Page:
- Inability to demonstrate one’s short/long-term goals – Your interviewer wants to know that you are a goal-oriented, self-directed and focused individual. Not having a short/long-term goal will show that you are not any of these.
- Poor demonstration of accomplishments – Most individuals are very proud of their achievements; if you cannot demonstrate yours then maybe you don’t have any.
- Insufficient knowledge about the company you are applying to – The last thing you want to do at an interview is to show a lack of interest in the organization you are applying to. Not knowing much about the organization is a sure indicator of disinterest.
- Demonstrating a WIFM (what’s in it for me) attitude – Remember, from the organization’s perspective, you are being interviewed because the organization has a need, and not because you need a job. Show the organization what you can do for them and not what they can do for you.
- Appearing “over-qualified” for the job – Tone down your resume and the presentation of your skills to match the position you are applying for. Employers want to know that if offered the position, you will stay at the job. If you appear too bright, you are tagged over-qualified, because the employer thinks that you will leave them the minute you find a better position (one more matched to your qualifications).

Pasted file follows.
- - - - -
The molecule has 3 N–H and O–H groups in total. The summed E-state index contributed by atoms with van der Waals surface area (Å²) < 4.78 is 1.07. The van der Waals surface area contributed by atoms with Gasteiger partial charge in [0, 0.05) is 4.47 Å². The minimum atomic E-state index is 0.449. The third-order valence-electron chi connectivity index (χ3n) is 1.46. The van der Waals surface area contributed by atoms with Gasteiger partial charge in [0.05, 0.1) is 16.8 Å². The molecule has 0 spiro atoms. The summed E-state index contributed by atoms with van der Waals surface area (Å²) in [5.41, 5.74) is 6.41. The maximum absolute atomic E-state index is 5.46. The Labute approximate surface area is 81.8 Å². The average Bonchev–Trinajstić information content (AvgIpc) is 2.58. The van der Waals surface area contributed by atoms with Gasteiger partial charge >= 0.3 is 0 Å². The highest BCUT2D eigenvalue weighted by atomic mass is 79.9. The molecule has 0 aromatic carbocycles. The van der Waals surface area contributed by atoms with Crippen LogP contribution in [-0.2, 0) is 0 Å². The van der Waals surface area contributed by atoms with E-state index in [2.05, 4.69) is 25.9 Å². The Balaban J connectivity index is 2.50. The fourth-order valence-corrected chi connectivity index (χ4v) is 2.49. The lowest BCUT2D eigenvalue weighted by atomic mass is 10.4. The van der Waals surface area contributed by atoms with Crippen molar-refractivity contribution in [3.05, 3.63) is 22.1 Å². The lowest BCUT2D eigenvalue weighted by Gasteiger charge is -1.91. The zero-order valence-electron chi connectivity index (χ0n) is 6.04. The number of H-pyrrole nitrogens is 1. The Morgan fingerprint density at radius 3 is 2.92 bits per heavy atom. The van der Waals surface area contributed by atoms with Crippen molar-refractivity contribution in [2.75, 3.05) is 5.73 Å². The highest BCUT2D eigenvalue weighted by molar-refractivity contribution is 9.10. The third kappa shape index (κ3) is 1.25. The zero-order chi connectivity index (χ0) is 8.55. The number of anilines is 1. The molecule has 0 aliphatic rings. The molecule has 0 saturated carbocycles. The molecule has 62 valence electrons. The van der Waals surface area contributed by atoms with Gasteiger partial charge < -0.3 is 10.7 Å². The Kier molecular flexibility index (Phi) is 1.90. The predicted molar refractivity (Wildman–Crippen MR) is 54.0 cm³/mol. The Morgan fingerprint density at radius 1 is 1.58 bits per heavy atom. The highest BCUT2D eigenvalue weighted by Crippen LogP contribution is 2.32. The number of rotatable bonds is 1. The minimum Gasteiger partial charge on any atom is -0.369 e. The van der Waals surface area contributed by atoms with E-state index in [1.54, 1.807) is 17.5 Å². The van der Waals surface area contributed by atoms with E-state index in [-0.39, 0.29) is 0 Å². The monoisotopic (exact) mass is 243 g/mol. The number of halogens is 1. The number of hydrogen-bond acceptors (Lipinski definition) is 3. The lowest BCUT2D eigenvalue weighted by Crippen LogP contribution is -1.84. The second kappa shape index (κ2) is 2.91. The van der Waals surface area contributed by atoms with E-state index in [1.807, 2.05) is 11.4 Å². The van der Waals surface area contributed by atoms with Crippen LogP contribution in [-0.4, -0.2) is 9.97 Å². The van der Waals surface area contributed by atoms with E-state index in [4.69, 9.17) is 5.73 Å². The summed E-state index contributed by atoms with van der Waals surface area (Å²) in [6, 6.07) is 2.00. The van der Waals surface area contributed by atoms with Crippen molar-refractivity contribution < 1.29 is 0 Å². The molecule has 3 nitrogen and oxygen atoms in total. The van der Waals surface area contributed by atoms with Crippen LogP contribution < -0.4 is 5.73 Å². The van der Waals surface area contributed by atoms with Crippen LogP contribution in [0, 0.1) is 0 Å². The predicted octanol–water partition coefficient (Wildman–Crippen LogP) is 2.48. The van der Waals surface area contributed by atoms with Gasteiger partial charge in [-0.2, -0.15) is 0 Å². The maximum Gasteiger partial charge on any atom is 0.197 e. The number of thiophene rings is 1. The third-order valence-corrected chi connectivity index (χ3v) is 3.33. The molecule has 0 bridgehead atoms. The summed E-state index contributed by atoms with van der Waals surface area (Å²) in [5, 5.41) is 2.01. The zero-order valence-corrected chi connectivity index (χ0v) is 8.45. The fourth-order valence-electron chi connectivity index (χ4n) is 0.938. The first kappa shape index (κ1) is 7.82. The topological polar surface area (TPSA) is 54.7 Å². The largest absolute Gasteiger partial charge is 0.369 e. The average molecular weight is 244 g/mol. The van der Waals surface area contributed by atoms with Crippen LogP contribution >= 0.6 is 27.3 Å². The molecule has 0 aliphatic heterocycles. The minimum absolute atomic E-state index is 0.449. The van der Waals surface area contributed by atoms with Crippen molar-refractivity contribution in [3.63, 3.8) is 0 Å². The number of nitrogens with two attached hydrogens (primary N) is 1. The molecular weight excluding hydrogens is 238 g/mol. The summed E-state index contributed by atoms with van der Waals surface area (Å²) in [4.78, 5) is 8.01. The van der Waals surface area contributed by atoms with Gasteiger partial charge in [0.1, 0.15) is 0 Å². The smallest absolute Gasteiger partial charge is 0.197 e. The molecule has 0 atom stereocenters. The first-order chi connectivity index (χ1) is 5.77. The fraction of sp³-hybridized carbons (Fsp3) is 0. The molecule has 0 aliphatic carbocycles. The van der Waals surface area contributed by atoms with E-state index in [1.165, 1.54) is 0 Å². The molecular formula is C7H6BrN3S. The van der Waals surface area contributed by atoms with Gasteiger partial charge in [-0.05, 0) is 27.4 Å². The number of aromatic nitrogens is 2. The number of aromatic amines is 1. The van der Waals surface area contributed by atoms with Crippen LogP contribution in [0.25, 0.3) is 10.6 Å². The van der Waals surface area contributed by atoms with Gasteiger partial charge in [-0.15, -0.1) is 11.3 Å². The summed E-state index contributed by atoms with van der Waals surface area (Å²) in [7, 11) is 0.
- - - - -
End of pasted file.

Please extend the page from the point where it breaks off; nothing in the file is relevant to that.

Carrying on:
- Volunteering sensitive information – Personal and confidential information should not be volunteered. Employers are uncomfortable with candidates that volunteer information that could be deemed “illegal” such as one’s religion or sexual orientation. Further, volunteering restricted information about your previous employer or job could be an equal turn-off.
- Talking negatively about your previous employer – When you talk negatively about your earlier employer, you make your interviewer wonder what you would say about them in a similar situation.
- Showing inadequate listening skills – Poor listeners are almost always poor actors. Your interviewer will be evaluating your listening skills to measure how well you can absorb and retain verbal instructions.
- Inability to demonstrate how you can add “value” to the organization – The whole purpose of your interview is to determine if, and how much value you can add to the organization. Demonstrating that you understand the organization’s needs which resulted in the position you are interviewing for; and how you can help them fulfill that need, will convince your interviewer of your value.
- Having no good questions for your interviewer – Questions are not just an opportunity for your interviewer to clarify issues, address uncertainties and provide a deeper insight into the position and organization; your interviewer also uses this opportunity to measure your understanding, interest and enthusiasm. Always come prepared with good questions that you can as k your interviewer about the position, management, colleagues and organization.
- Poor closing skills – In a few sentences summarize your total presentation and ask for the position. Thank your interviewer for their time and ask them the best way and appropriate time to follow-up with them. Do not forget to send a thank you note; while some employers would not mind if you don’t send this, many will. In most cases an email will suffice.